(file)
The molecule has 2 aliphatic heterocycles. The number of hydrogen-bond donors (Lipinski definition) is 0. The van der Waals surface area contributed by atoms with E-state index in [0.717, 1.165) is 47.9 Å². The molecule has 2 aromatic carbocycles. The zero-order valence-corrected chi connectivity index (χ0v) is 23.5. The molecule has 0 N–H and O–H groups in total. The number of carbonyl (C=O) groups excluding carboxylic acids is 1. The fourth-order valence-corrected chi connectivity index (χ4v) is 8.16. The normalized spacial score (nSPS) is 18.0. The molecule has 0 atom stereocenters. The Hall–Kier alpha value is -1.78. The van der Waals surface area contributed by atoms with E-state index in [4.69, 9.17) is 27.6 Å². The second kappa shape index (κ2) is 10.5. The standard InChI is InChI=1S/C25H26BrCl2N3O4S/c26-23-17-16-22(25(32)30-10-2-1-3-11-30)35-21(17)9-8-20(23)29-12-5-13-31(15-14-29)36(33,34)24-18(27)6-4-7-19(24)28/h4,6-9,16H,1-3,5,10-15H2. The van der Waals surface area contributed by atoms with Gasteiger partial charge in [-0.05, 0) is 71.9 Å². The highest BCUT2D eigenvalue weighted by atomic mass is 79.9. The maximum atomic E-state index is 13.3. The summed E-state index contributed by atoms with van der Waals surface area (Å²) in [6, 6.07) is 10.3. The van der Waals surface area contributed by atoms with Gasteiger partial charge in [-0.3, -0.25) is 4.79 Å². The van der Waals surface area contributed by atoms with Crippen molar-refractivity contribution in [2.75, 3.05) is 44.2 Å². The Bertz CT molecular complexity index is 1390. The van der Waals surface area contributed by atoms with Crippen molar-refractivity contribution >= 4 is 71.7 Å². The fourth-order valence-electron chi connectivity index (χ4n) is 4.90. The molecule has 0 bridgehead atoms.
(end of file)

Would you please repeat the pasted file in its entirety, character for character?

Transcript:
The molecule has 2 aliphatic heterocycles. The number of hydrogen-bond donors (Lipinski definition) is 0. The van der Waals surface area contributed by atoms with E-state index in [0.717, 1.165) is 47.9 Å². The molecule has 2 aromatic carbocycles. The zero-order valence-corrected chi connectivity index (χ0v) is 23.5. The molecule has 0 N–H and O–H groups in total. The number of carbonyl (C=O) groups excluding carboxylic acids is 1. The fourth-order valence-corrected chi connectivity index (χ4v) is 8.16. The normalized spacial score (nSPS) is 18.0. The molecule has 0 atom stereocenters. The Hall–Kier alpha value is -1.78. The van der Waals surface area contributed by atoms with E-state index in [4.69, 9.17) is 27.6 Å². The second kappa shape index (κ2) is 10.5. The standard InChI is InChI=1S/C25H26BrCl2N3O4S/c26-23-17-16-22(25(32)30-10-2-1-3-11-30)35-21(17)9-8-20(23)29-12-5-13-31(15-14-29)36(33,34)24-18(27)6-4-7-19(24)28/h4,6-9,16H,1-3,5,10-15H2. The van der Waals surface area contributed by atoms with Gasteiger partial charge in [-0.05, 0) is 71.9 Å². The highest BCUT2D eigenvalue weighted by atomic mass is 79.9. The maximum atomic E-state index is 13.3. The summed E-state index contributed by atoms with van der Waals surface area (Å²) in [6, 6.07) is 10.3. The van der Waals surface area contributed by atoms with Gasteiger partial charge in [-0.3, -0.25) is 4.79 Å². The van der Waals surface area contributed by atoms with Crippen molar-refractivity contribution in [2.75, 3.05) is 44.2 Å². The Bertz CT molecular complexity index is 1390. The van der Waals surface area contributed by atoms with Crippen molar-refractivity contribution >= 4 is 71.7 Å². The fourth-order valence-electron chi connectivity index (χ4n) is 4.90. The molecule has 0 bridgehead atoms.